Man battles Phoenix VA while battling Stage IV cancer

- A cloud of distrust has been hanging over the Phoenix Veterans Affairs Medical Center over the past couple years, after the secret wait list scandal broke, which revealed veterans were dying and subject to extreme delays in care.

To this day, many vets, and even employees, said not much has changed.

The problems at the VA, however, became a life-or-death battle for a local veteran battling Stage IV cancer.

The man ultimately found himself battling VA administrators, in order to undergo stem cell transplant surgery with his local doctor. Days before he was to begin the transplant process, the VA informed him the procedure was not approved, despite a letter that said otherwise.

"Earlier this year, in March, I was diagnosed with Non-Hodgkins Disease Lymphoma, with malignancies in my bone marrow," said Travis Angry, a veteran of the Iraq war.

Angry took advantage of the VA Choice program, and is a patient at the Banner MD Anderson Cancer Center in Gilbert. His doctor believes stem cell transplant surgery could finally cure Angry of his recurring cancer. So, he went through the process of getting it approved by the VA.

"It is important to have the community of support around the patient during a transplant, because we know patients do better if they have that community of support around him," said Dr. Matthew Ulrickson with the Banner MD Anderson Cancer Center.

Angry was ecstatic when he received a notice of approval from the insurance company that works with the VA. The transplant surgery was scheduled to take place three days after the approval notice was written. However, the day before the surgery, a VA manager informed Angry that the procedure had not been approved after all.

"For the first time in 12 years, I was denied care for my cancer," said Angry. "I feel like my government has failed me as a veteran."

VA officials told Angry he was approved to have the stem cell transplant surgery done at the VA transplant center in Seattle, Washington, not at a valley hospital.

"I received the approval letter," said Angry. "The Phoenix VA Hospital needs to honor the approval. For them to rescind it now is an absolute disgrace."

"This was not formally approved," said Dr. Maureen McCarthy, Chief of Staff for the Phoenix VA Medical Center.

McCarthy doesn't normally get personally involved in the approval process, but this case was unique. All transplants are normally performed at a VA transplant center. Transplants performed at private hospitals must be doubly approved by the VA first,  and that is a confusing process.

McCarthy said Angry's request was "preliminarily approved".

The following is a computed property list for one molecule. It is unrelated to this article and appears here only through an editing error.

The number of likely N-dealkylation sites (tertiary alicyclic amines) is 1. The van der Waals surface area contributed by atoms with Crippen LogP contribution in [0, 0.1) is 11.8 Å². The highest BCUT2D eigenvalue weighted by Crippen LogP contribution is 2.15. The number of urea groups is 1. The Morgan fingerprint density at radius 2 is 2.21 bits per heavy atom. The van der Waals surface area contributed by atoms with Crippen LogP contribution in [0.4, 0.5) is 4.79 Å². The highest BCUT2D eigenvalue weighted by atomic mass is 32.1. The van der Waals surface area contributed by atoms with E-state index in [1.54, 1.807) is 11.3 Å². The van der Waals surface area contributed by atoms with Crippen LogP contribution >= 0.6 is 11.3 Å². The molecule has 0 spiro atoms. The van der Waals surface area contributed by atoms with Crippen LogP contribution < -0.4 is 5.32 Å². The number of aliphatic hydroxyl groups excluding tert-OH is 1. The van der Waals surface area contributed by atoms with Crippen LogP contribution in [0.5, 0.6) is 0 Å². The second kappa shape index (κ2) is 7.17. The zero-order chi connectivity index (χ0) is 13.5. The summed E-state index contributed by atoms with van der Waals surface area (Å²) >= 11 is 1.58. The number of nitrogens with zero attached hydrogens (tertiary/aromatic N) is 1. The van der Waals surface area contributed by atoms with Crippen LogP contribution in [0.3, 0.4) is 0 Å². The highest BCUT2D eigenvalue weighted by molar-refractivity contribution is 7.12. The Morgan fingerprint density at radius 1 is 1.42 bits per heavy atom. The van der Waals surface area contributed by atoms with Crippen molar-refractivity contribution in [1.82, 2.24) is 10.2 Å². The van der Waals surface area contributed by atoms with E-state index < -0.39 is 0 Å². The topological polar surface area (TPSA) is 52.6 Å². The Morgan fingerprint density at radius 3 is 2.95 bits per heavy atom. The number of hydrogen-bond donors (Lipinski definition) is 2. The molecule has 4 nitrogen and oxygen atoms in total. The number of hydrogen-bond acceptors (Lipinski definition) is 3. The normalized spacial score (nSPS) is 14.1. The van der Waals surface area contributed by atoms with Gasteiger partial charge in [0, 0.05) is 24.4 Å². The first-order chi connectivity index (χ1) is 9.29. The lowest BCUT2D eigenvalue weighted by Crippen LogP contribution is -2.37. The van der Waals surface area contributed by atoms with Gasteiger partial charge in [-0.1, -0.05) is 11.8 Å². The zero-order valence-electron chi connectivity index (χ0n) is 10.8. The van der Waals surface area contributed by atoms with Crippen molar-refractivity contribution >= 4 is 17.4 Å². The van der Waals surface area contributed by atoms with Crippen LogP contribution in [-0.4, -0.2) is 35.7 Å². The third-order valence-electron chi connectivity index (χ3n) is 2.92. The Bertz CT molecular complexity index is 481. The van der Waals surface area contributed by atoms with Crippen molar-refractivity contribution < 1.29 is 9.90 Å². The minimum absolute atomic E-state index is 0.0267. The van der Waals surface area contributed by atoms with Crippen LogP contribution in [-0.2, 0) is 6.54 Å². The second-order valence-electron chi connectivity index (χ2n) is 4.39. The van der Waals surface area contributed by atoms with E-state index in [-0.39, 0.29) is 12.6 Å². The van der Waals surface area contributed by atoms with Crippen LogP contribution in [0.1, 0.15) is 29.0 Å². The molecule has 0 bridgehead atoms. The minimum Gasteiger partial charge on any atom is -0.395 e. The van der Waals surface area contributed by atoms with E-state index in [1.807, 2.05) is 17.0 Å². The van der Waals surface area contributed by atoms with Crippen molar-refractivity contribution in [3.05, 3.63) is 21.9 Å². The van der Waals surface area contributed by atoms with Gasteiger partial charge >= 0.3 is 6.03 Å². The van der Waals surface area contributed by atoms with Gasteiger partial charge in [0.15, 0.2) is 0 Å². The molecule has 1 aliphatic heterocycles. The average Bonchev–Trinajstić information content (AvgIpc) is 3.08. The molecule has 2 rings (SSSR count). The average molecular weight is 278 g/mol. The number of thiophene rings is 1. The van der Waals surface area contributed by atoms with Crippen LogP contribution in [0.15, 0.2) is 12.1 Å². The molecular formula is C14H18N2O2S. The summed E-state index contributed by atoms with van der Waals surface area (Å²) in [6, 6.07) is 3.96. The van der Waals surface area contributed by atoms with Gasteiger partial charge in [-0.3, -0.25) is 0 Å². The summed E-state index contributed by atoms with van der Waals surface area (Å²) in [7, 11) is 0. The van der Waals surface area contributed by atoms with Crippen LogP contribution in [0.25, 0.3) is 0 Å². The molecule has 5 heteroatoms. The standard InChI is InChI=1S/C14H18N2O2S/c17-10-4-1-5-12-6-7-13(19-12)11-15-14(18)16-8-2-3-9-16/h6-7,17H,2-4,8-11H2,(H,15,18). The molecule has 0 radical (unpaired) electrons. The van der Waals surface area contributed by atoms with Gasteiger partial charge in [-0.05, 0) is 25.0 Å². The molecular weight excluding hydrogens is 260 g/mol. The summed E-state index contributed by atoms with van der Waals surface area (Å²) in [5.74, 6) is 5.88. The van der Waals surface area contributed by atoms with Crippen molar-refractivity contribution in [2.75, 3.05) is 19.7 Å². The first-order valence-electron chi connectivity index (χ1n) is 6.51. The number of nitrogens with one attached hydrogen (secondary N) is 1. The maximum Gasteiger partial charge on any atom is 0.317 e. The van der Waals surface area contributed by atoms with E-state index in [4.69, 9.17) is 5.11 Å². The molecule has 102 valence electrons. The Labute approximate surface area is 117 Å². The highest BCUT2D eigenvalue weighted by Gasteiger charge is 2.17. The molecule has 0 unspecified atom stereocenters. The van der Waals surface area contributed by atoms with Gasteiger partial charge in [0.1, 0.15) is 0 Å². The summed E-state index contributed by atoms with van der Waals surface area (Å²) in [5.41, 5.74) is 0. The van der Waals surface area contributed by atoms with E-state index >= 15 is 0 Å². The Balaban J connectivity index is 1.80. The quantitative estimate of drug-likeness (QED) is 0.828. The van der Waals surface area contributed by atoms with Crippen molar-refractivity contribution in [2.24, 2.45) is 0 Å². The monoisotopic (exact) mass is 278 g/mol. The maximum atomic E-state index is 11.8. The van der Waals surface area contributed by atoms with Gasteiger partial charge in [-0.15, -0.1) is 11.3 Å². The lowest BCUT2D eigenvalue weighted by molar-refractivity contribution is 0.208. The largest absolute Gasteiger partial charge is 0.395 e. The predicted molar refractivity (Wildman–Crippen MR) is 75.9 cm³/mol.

"The person that did the initial approval thought that the whole transplant approval process had been completed when it hadn't, and the fact that it wasn't was caught in the system of checks and balances," said McCarthy.

McCarthy, however, could not tell us who in the VA administration grants the initial approval, and who grants the final approval for transplants.

"When you're asking for very specifics and trying to pin down who made a mistake, I dont have that information because we are a system and we need to look in a non-punitive way what went wrong, so that we can improve our system," said McCarthy.

Although the VA was able to get Angry a stem cell transplant appointment at the Seattle transplant center right away, Angry refused, saying he couldn't coordinate care for his kids, on such short notice.

Angry, frustrated, fatigued, and fearful, reached out to local lawmakers and FOX 10, desperate for help. Two weeks later, the same woman who told him that his approval was actually denied reversed course, and informed him that he was now approved.

"We spoke with people in the central office, central office made a policy exception and allowed for this to go ahead and get funded," said McCarthy.

"Ms. McCarthy apologized to me for the lack of communication, the lack of understanding," said Angry.

On November 30, Angry completed the actual transplant surgery at the Banner MD Anderson Cancer Center, with the doctor and staff he knows and trusts.

Ulrickson is not surprised that Angry was able to become an exception to the rule.

"He doesn't shy away from things that are challenging," said Ulrickson. he is willing to speak up for things he believes in and fight for them 

Ulrickson treats hundreds of vets through the VA Choice program, and said Angry is only one of two vets who have been successful at getting approval to have the transplant surgery done locally.

"That's pretty sad," said Angry. "That's the problem when I hear that. That breaks my heart. Veterans should be able to get the care they need within their community, to have their support system through their family and their friends."

Meanwhile, the VA is looking into what went wrong in Angry's case:

How did their system result in the patient being initially approved for the major surgery?

Where did the VA and insurance provider go wrong?

Was the system itself flawed, or was it plain human error?

"We don't pretend to be perfect. The whole system has opportunities to improve," said McCarthy. "I told him that we wanted to honor what he went through by trying to understand what went wrong here, so other veterans wouldn't have to experience what he did."

Angry, meanwhile, has completed the stem cell transplant at the Banner MD Anderson Cancer Center, and he is doing well. He is expected to be discharged from the hospital, in time for him to celebrate Christmas at home with his two children.
 

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